Nobody can blame a fleet owner for feeling apprehensive about factoring. Who wouldn’t be cautious about bringing in a third party to handle a key part of your business with your customers? Why wouldn’t you want to be sure that you have a partner who you can trust to have your best interests in mind?
And yes, many a truck company owner has heard tales from colleagues about unscrupulous factoring companies that hurt rather than helped their business.
So what should you do to make sure that doesn’t happen to you?
Look into Factoring Companies Before You Need One
Whether weathering a seasonal downturn or gearing up for growth, there’s a good chance your company will one day find itself with a cash flow problem that needs to be addressed. A sense of panic probably won’t help you make a wise decision. Better to do the research and talk to some companies when business is running well to find out how they work and what they offer.
Choose a Factor that Knows Your Industry
About 80 percent of trucking companies with 250 or less trucks are factoring today, so it’s an attractive market for a factor to target. Team with a company that understands the trucking industry and they will be better positioned to protect your interests and offer valuable advice. How do you find out? Find out who their clients are, and ask trucking-specific questions.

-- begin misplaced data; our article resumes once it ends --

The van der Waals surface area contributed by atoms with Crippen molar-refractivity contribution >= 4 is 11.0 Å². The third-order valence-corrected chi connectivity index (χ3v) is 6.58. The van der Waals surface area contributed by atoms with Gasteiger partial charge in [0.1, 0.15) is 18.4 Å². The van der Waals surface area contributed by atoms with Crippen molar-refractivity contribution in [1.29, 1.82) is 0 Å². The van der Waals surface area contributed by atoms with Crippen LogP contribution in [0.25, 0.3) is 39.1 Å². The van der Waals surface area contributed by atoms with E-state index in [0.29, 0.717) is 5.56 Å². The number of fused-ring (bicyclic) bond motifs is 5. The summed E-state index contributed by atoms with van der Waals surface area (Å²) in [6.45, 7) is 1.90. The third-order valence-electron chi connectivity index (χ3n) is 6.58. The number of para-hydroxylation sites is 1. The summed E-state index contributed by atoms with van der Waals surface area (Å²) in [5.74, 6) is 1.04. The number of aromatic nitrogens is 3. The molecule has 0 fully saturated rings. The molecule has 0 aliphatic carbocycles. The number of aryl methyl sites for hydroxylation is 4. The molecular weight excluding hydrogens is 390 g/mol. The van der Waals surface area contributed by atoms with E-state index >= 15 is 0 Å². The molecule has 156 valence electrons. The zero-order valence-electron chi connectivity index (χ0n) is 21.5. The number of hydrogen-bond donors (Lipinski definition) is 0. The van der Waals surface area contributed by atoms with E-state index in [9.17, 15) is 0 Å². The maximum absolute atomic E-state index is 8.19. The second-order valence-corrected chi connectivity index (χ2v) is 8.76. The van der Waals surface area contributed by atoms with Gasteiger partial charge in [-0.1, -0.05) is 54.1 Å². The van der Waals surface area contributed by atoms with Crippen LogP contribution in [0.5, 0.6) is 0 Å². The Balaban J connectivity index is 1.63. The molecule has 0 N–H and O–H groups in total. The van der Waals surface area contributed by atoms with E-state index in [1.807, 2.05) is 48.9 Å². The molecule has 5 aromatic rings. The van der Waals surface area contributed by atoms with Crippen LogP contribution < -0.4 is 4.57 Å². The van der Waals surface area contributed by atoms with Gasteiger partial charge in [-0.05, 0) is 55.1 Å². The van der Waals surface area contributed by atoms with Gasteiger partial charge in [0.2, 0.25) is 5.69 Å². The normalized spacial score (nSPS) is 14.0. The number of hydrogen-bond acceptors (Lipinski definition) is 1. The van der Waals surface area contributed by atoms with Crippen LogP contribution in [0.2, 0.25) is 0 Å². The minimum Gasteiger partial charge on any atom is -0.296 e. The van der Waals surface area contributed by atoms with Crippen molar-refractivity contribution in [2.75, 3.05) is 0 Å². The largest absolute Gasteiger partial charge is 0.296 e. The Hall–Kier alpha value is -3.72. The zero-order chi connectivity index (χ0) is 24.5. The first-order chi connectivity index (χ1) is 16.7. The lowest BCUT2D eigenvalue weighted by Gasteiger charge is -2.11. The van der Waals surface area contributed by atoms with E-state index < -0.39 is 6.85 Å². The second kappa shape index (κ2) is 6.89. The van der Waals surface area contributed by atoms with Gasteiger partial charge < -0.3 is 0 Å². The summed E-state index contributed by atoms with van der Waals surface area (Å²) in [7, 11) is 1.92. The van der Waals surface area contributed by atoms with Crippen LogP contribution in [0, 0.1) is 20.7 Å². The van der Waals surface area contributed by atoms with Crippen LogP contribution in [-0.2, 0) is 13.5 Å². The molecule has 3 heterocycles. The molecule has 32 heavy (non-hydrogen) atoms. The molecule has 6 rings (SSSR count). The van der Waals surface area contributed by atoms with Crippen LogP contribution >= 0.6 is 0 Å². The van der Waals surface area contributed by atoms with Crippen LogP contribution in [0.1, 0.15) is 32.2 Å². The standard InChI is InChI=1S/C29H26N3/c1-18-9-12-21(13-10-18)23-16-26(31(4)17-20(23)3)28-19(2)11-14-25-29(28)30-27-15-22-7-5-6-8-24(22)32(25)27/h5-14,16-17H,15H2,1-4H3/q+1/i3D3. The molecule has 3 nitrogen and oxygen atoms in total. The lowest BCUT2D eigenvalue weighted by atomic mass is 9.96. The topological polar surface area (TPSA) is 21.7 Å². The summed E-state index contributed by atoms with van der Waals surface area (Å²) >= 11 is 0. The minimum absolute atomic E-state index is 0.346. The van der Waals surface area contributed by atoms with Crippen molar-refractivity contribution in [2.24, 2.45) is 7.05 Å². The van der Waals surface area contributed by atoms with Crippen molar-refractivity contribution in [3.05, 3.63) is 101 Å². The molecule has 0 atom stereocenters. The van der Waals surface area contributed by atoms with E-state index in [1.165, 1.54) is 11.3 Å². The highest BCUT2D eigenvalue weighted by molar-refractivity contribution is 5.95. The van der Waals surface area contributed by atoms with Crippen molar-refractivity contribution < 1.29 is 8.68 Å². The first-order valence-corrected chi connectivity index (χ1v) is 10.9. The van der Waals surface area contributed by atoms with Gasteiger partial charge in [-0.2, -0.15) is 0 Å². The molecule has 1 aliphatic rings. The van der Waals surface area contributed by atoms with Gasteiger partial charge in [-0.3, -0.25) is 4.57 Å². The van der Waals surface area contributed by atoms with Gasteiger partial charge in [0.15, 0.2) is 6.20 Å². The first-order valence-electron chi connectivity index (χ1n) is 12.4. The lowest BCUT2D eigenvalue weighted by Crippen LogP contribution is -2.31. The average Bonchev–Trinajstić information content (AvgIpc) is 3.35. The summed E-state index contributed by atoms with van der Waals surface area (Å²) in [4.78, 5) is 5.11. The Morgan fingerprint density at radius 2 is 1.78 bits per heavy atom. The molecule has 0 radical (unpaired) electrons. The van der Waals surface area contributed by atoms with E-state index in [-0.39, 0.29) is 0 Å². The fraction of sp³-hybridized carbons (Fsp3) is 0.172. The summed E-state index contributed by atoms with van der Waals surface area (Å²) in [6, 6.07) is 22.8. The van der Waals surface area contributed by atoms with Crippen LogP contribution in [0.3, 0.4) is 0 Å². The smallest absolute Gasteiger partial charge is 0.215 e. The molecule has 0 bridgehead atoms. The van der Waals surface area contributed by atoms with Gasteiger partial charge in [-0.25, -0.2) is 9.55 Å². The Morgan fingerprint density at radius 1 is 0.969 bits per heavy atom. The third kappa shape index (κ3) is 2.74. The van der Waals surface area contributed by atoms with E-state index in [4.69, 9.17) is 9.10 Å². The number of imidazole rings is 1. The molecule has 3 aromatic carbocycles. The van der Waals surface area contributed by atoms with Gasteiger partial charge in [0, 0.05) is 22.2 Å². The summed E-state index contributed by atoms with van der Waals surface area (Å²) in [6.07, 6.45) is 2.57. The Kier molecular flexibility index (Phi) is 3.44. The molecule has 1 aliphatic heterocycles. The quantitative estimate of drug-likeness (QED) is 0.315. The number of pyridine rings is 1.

A lot of fleet owners hesitate to ask colleagues about factoring because they worry that word will spread that their business is in trouble. But see above — a large majority of medium-sized fleets have turned to factoring when needed.
Entering an agreement with a factor is the only form of financing your fleet business can take on without adding debt, and people in the industry understand that. Initial conversations may focus on the friend’s bad experiences (those are always the more interesting and fun stories to gab about), but keep asking questions. Make sure a factoring company is financially stable and do your homework on hidden fees.
If you cast the net wide, you should get a fairly good idea of a company’s reputation for customer service, trustworthiness and reliability.
Look for Flexibility
While some companies find that a factor fills a long-term need for back office billing and accounting tasks, most companies use factors to get them through a cash crunch. Be wary about getting tied up in a contract that you can’t get out of. But also ask about the range of programs and services the factor can offer. You may need something different in six months or two years down the road, and they might be able to help you reach that financial goal.
Make Sure You Understand any Agreement that You Sign
Read the agreement. Ask questions. Have a lawyer look it over. Make sure there are no hidden fees. Do what you need to do to thoroughly understand what you are signing before you sign it.
If you’re looking to grow your trucking business, but are hesitant to explore factoring as a financing option, we understand.